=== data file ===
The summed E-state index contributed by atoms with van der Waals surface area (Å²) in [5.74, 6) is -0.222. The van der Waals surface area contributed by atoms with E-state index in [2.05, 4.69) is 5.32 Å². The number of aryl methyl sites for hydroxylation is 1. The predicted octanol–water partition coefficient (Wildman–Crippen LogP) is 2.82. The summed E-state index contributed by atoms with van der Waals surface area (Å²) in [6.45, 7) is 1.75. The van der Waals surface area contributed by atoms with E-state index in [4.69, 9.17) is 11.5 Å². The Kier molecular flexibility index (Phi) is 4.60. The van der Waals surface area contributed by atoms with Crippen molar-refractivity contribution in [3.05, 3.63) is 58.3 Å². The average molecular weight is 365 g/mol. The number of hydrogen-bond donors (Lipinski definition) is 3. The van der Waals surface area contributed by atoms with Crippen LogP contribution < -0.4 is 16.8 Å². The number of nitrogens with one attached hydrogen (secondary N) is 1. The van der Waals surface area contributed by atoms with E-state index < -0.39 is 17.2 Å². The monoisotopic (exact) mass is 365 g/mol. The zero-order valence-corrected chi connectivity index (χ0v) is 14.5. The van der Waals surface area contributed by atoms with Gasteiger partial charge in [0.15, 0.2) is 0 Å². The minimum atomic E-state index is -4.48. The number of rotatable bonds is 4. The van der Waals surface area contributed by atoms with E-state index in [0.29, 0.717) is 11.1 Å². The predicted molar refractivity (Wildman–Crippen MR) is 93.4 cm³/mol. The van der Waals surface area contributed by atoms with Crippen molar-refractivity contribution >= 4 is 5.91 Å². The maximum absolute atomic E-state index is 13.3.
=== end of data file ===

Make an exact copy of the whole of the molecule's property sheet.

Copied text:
The summed E-state index contributed by atoms with van der Waals surface area (Å²) in [5.74, 6) is -0.222. The van der Waals surface area contributed by atoms with E-state index in [2.05, 4.69) is 5.32 Å². The number of aryl methyl sites for hydroxylation is 1. The predicted octanol–water partition coefficient (Wildman–Crippen LogP) is 2.82. The summed E-state index contributed by atoms with van der Waals surface area (Å²) in [6.45, 7) is 1.75. The van der Waals surface area contributed by atoms with E-state index in [4.69, 9.17) is 11.5 Å². The Kier molecular flexibility index (Phi) is 4.60. The van der Waals surface area contributed by atoms with Crippen molar-refractivity contribution in [3.05, 3.63) is 58.3 Å². The average molecular weight is 365 g/mol. The number of hydrogen-bond donors (Lipinski definition) is 3. The van der Waals surface area contributed by atoms with Crippen LogP contribution < -0.4 is 16.8 Å². The number of nitrogens with one attached hydrogen (secondary N) is 1. The van der Waals surface area contributed by atoms with E-state index < -0.39 is 17.2 Å². The monoisotopic (exact) mass is 365 g/mol. The zero-order valence-corrected chi connectivity index (χ0v) is 14.5. The van der Waals surface area contributed by atoms with Gasteiger partial charge in [0.15, 0.2) is 0 Å². The minimum atomic E-state index is -4.48. The number of rotatable bonds is 4. The van der Waals surface area contributed by atoms with E-state index in [0.29, 0.717) is 11.1 Å². The predicted molar refractivity (Wildman–Crippen MR) is 93.4 cm³/mol. The van der Waals surface area contributed by atoms with Crippen molar-refractivity contribution >= 4 is 5.91 Å². The maximum absolute atomic E-state index is 13.3.